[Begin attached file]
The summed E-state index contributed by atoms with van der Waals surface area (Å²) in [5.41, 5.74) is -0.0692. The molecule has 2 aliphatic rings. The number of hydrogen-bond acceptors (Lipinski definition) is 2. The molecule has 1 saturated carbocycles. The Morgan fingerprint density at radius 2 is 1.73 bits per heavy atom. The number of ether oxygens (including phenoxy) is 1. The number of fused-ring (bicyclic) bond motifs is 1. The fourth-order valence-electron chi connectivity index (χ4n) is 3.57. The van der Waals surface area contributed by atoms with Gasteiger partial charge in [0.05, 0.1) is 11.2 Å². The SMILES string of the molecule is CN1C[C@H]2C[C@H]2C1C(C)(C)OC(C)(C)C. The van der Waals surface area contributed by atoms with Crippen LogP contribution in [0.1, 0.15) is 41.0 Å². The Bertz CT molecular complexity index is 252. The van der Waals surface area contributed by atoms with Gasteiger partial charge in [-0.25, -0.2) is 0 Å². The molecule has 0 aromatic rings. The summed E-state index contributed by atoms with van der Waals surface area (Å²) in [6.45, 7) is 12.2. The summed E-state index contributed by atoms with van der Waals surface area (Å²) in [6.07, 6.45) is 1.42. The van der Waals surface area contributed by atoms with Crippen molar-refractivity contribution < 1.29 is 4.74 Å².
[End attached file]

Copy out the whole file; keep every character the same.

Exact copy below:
The summed E-state index contributed by atoms with van der Waals surface area (Å²) in [5.41, 5.74) is -0.0692. The molecule has 2 aliphatic rings. The number of hydrogen-bond acceptors (Lipinski definition) is 2. The molecule has 1 saturated carbocycles. The Morgan fingerprint density at radius 2 is 1.73 bits per heavy atom. The number of ether oxygens (including phenoxy) is 1. The number of fused-ring (bicyclic) bond motifs is 1. The fourth-order valence-electron chi connectivity index (χ4n) is 3.57. The van der Waals surface area contributed by atoms with Gasteiger partial charge in [0.05, 0.1) is 11.2 Å². The SMILES string of the molecule is CN1C[C@H]2C[C@H]2C1C(C)(C)OC(C)(C)C. The van der Waals surface area contributed by atoms with Crippen LogP contribution in [0.1, 0.15) is 41.0 Å². The Bertz CT molecular complexity index is 252. The van der Waals surface area contributed by atoms with Gasteiger partial charge in [-0.25, -0.2) is 0 Å². The molecule has 0 aromatic rings. The summed E-state index contributed by atoms with van der Waals surface area (Å²) in [6.45, 7) is 12.2. The summed E-state index contributed by atoms with van der Waals surface area (Å²) in [6.07, 6.45) is 1.42. The van der Waals surface area contributed by atoms with Crippen molar-refractivity contribution < 1.29 is 4.74 Å².